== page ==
By Carlo Versano
On Tuesday, Missouri could become the 32nd state in the U.S. to legalize medical marijuana.
On the ballot are three proposals on the issue ー regarding regulation, taxation, and the distribution of tax revenues. The amendments are byzantine and confusing, but if one passes, medical marijuana will become the law of the land in the "Show-Me" State.
Cannabis legalization has garnered more public support in recent years, and medical pot is often thought to be the gateway to fuller legalization. While the Missouri medical community is split on the drug's medicinal value, much of the student body at the University of Missouri has a pro-legalization stance.
CheddarU went to Mizzou's campus to hear what students had to say ahead of the vote.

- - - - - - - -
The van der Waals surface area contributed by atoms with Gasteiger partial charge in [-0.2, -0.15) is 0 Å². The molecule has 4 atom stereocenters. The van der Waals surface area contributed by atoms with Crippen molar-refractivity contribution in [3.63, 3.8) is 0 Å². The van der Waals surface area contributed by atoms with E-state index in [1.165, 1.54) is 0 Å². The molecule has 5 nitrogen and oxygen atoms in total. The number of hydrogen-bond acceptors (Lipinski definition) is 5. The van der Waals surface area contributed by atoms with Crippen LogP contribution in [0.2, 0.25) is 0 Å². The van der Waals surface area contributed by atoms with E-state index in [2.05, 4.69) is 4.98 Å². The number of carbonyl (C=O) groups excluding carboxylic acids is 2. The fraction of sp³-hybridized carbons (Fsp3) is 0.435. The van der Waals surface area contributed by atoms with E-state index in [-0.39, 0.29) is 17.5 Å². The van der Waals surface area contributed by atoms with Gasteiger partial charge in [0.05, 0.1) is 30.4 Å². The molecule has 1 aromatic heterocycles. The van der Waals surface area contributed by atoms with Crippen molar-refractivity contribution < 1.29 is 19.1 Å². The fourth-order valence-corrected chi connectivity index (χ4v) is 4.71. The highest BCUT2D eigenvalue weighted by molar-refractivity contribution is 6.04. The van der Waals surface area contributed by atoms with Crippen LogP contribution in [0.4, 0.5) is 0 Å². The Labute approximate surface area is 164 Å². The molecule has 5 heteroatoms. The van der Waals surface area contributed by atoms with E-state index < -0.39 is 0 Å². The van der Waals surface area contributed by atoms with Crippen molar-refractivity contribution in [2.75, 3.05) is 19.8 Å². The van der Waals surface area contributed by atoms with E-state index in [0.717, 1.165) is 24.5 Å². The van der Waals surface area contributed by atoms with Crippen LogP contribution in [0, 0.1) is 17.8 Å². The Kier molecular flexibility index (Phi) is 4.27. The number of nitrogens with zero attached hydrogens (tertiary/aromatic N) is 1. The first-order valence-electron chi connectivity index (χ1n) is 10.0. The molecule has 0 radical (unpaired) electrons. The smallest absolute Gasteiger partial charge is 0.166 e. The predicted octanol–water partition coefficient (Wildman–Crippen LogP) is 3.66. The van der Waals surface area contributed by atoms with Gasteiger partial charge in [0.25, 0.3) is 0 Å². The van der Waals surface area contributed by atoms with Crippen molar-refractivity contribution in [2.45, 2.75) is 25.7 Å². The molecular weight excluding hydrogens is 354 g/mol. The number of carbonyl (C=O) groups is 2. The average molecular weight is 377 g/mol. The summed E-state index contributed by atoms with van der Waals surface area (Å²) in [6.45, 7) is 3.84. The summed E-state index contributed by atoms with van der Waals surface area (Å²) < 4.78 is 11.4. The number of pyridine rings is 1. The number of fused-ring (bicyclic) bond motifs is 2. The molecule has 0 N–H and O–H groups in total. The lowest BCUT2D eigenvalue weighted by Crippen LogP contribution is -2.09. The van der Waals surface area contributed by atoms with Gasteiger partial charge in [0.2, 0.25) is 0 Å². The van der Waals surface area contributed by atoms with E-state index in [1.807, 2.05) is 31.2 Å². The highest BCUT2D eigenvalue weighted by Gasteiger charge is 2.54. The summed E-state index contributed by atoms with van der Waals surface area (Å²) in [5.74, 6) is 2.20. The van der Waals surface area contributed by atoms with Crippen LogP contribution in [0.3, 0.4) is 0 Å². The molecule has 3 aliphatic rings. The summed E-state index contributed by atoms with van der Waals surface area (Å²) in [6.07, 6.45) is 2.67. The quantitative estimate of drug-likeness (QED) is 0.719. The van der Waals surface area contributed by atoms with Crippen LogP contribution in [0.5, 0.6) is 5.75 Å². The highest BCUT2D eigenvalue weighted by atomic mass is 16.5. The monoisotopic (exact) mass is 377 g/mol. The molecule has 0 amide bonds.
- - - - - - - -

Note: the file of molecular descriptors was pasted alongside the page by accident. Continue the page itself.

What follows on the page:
"I just can't see any good reason not to have it medicinally available here," said In'lana Henderson, VP of Students for Sensible Drug Policy at Mizzou.
"People think that it's very taboo here," she added.
That possibility that Missouri, a reliably red state in the country's heartland, could pass a progressive drug law, gives some students hope that the end result could galvanize public support for cannabis legalization.
"I think that if we can legalize it, it will help other states do that, too," freshman Payton Nichols-Pittman said.
Or, as senior Meg Rogers put it: "It's just something that we don't need to make people feel bad for."
She added: "It's just a plant."